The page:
In some environments, especially corporate networks, all HTTP traffic is routed through a proxy server.
In this tutorial, we’ll learn a few ways to set up curl to permanently use a proxy server of our choice.
2. Using a Proxy
First, let’s see how we tell curl to use a proxy server. Assume we want to access the Baeldung website through a proxy running on our local host, port 8080. We do this by executing the following statement:
$ curl --proxy http://127.0.0.1:8080 https://baeldung.com
3. Create an Alias
A simple way to make curl use our proxy permanently would be to create an alias. Let’s append this line to our ~/.bashrc file:
$ alias curl="curl -x http://127.0.0.1:8080"
Now, after reloading our shell, running curl will invoke our alias and implicitly use the proxy server:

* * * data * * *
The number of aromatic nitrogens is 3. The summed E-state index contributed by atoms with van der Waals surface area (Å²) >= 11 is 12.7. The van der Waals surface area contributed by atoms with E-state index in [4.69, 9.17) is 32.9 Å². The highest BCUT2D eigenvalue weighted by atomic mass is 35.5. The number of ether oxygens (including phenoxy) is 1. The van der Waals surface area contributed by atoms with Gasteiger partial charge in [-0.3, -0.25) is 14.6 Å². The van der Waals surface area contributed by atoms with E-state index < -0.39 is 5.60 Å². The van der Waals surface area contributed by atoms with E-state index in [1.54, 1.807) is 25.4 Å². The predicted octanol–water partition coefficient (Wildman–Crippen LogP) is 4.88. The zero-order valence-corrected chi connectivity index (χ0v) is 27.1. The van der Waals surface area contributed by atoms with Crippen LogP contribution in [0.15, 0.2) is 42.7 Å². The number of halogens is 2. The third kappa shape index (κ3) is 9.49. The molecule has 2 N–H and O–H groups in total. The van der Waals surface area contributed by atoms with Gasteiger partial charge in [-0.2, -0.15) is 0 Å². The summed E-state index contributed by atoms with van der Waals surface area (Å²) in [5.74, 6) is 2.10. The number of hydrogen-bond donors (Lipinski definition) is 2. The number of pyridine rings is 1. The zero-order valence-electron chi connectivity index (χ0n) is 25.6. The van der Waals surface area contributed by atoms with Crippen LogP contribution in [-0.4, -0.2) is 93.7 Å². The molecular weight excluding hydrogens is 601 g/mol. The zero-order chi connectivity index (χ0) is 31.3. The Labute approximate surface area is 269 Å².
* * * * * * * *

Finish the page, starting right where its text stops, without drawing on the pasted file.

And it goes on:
$ curl https://baeldung.com
In this example, we use the rc (run commands) file that is specific to Bash. Other shells have their own rc files. For example, the Z shell uses a file called ~/.zshrc. We could also choose to define the alias in our shell profile.
4. Using Environment Variables
Another way to tell curl to use our proxy server is by using the environment variable called http_proxy. We can set this variable using the export command:
$ export http_proxy=http://127.0.0.1:8080
We make this permanent by adding the variable to our shell profile. For example, in bash, we add it to our ~/.profile like this:
5. Using .curlrc
While the solutions above all work, curl actually has its own way of setting default options. On startup, curl will look for a ~/.curlrc file. We can append this line to ~/.curlrc to make it permanently use our proxy:
Should ~/.curlrc not already exist, we simply create a new file.
In this article, we learned how to make curl permanently send all requests through a proxy server. While there are several ways to do this, using a .curlrc file in our home directory is recommended.